"Lord. I feel almost as sorry for him as I do for her."
"Not quite. He slept with her, too, and I have every reason to believe he didn't limit that marriage fantasy thing to just words. I can see why, I suppose. Can you imagine Bothari getting within a hundred kilometers of such a girl under any normal circumstances?"
"Mm, hardly. The Escobarans fielded their best against you."
"But that, I believe, is what he chose to try and remember from Escobar. It must have taken incredible strength of will. He was in therapy for months."
"Whew," breathed Cordelia, haunted by the visions his words conjured. She was glad she would have a few hours to settle before seeing Bothari again. "Let's go get that drink now, all right?"
Summer was waning when Vorkosigan proposed a trip to Bonsanklar. They were about half packed on the morning selected when Cordelia looked out of their front bedroom window, and said in a constricted voice, "Aral? A flyer just landed out front and there are six armed men getting out of it. They're spreading out all over your property."
Vorkosigan, instantly alert, came to her side to look, then relaxed. "It's all right. Those are Count Vortala's men. He must be coming to visit my father. I'm surprised he found time to break away from the capital just now. I heard the Emperor's been keeping him jumping."
A few minutes later a second flyer landed beside the first, and Cordelia had her first view of Barrayar's new Prime Minister. Prince Serg's description of him as a wrinkled clown was an exaggeration, but a just one; he was a lean man, shrunken with age but still moving briskly. He carried a stick, but from the way he swung it around Cordelia guessed it was an affectation. Clipped white hair fringed a bald and liver-spotted head that shone in the sunshine as he and a pair of aides, or bodyguards, Cordelia was not sure which, passed under her line of sight to the front door.
The two Counts were standing chatting in the front hall as Cordelia and Vorkosigan came down the stairs, the General saying, "Ah, here he comes now."
Vortala looked them over with a bright and penetrating twinkle. "Aral, my boy. Good to see you looking so well. And is this your Betan Penthesileia? Congratulations on a remarkable capture. Milady." He bent over her hand and kissed it with a sort of manic savoir faire.
Cordelia blinked at this description of herself, but managed a "How do you do, sir?" in return. Vortala met her eyes calculatingly.
"Nice that you could get away for a visit, sir," said Vorkosigan. "My wife and I," the phrase was emphasized in his mouth, like a sip of wine with a superior bouquet, "very nearly missed you. I'm promised to take her to the ocean today."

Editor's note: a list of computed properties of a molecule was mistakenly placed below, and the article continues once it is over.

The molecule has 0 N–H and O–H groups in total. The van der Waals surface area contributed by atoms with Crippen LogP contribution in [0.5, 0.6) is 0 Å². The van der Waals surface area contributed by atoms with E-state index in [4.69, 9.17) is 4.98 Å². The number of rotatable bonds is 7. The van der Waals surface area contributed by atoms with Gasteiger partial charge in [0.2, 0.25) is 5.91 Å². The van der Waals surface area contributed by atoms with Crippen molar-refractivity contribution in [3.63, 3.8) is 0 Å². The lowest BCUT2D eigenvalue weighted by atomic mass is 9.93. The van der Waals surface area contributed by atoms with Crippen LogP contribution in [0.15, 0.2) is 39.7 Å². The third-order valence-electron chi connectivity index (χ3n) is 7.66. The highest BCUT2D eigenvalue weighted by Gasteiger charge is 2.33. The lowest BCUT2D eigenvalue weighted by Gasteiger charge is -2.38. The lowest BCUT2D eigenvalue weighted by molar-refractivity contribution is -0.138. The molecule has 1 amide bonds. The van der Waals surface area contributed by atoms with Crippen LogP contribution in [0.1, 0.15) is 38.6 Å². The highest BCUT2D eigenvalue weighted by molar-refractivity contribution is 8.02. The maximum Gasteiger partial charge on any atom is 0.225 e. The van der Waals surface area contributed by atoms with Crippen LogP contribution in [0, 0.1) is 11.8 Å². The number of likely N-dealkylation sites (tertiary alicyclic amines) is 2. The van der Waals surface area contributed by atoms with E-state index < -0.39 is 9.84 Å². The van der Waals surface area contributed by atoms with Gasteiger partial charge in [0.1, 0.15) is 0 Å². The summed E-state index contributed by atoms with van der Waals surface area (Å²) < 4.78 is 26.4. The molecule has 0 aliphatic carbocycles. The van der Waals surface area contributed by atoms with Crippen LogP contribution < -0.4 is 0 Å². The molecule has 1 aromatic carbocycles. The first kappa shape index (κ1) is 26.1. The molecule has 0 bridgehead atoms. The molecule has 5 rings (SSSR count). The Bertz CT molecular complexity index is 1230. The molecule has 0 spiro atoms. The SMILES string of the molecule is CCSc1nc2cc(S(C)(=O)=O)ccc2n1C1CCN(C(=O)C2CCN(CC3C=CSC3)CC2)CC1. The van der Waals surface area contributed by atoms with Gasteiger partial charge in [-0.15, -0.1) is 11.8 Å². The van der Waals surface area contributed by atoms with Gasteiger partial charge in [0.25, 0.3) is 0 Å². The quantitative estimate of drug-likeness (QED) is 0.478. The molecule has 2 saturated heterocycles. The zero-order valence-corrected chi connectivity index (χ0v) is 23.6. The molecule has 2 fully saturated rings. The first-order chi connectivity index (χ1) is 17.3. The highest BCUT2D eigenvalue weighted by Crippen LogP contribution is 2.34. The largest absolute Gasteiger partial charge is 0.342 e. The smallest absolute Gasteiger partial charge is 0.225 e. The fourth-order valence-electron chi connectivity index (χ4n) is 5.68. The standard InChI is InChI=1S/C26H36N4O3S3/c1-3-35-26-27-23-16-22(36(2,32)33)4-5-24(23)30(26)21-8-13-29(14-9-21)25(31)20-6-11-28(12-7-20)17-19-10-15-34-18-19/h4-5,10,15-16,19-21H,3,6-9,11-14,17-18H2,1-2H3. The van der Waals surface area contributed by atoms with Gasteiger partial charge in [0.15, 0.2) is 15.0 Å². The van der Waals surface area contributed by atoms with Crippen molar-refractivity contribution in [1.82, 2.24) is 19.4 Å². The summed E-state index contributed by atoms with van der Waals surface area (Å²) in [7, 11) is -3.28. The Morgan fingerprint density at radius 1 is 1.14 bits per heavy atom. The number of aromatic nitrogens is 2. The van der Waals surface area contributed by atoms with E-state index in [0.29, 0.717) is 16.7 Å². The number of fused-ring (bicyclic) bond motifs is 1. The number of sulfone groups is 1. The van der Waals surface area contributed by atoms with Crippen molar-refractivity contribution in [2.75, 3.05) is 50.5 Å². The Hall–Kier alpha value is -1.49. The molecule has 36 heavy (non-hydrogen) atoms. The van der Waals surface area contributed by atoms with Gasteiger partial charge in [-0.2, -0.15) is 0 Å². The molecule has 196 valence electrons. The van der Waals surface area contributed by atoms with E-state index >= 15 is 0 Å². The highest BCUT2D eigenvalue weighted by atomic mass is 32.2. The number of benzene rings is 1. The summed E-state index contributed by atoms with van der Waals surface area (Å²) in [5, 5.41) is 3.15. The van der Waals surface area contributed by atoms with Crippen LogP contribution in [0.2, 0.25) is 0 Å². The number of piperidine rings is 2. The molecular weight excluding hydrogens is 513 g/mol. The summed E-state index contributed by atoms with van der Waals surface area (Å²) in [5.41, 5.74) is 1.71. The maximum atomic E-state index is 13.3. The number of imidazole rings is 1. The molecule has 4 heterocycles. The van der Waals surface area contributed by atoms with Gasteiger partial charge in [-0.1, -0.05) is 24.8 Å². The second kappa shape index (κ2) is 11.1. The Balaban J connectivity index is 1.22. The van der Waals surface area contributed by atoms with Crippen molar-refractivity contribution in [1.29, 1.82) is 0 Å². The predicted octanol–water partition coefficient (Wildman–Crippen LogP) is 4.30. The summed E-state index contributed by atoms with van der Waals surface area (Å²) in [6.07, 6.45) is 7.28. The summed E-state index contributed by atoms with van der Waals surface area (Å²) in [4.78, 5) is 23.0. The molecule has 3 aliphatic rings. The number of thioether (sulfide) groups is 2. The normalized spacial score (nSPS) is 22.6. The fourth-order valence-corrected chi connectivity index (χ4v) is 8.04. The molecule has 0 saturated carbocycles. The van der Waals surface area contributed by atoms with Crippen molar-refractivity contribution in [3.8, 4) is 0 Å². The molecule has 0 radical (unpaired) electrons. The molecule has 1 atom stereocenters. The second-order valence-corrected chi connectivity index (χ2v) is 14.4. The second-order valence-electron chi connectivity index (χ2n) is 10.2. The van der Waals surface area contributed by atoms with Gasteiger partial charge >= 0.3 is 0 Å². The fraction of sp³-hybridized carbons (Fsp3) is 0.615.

"Just so … This isn't a social call, as it happens. I'm playing messenger boy for my master. And my time is unfortunately tight."
Vorkosigan gave a nod. "I'll leave you gentlemen to it, then."
"Ha. Don't try to weasel off on me, boy. The message is for you."
Vorkosigan looked wary. "I didn't think the Emperor and I had anything further to say to each other. I thought I made that clear when I resigned."
"Yes, well, he was perfectly content to have you out of the capital while that dirty work on the Ministry of Political Education was in progress. But I am charged to inform you," he gave a little bow, "that you are requested and required to attend him. This afternoon. Your wife, too," he added as an afterthought.
"Why?" asked Vorkosigan bluntly. "Frankly, Ezar Vorbarra was not in my plans for the day—or any other day."
Vortala grew serious. "He's run out of time to wait for you to get bored in the country. He's dying, Aral."
Vorkosigan blew out his breath. "He's been dying for the last eleven months. Can't he die a little longer?"
Vortala chuckled. "Five months," he corrected absently, then frowned speculation at Vorkosigan. "Hm. Well, it has been very convenient for him. He's flushed more rats out of the wainscotting in the last five months than the past twenty years. You could practically mark the shakedowns in the Ministries by his medical bulletins. One week: condition very grave. Next week: another deputy minister caught out on charges of peculation, or whatever." He became serious again. "But it's the real thing, this time. You must see him today. Tomorrow could be too late. Two weeks from now will definitely be too late."
Vorkosigan's lips tightened. "What does he want me for? Did he say?"
"Ah … I believe he has a post in mind for you in the upcoming Regency government. The one you didn't want to hear about at your last meeting."
Vorkosigan shook his head. "I don't think there's a post in the government that would tempt me to step back into that arena. Well, maybe—no. Not even the Ministry of War. It's too damn dangerous. I have a nice quiet life here." His arm circled Cordelia's waist protectively. "We're going to have a family. I'll not risk them in those gladiator politics."
"Yes, I can just picture you, whiling away your twilight years—at age forty-four. Ha! Picking grapes, sailing your boat—your father told me about your sailboat. I hear they're going to rename the village Vorkosigan Sourleau in your honor, by the way—"
Vorkosigan snorted, and they exchanged an ironic bow.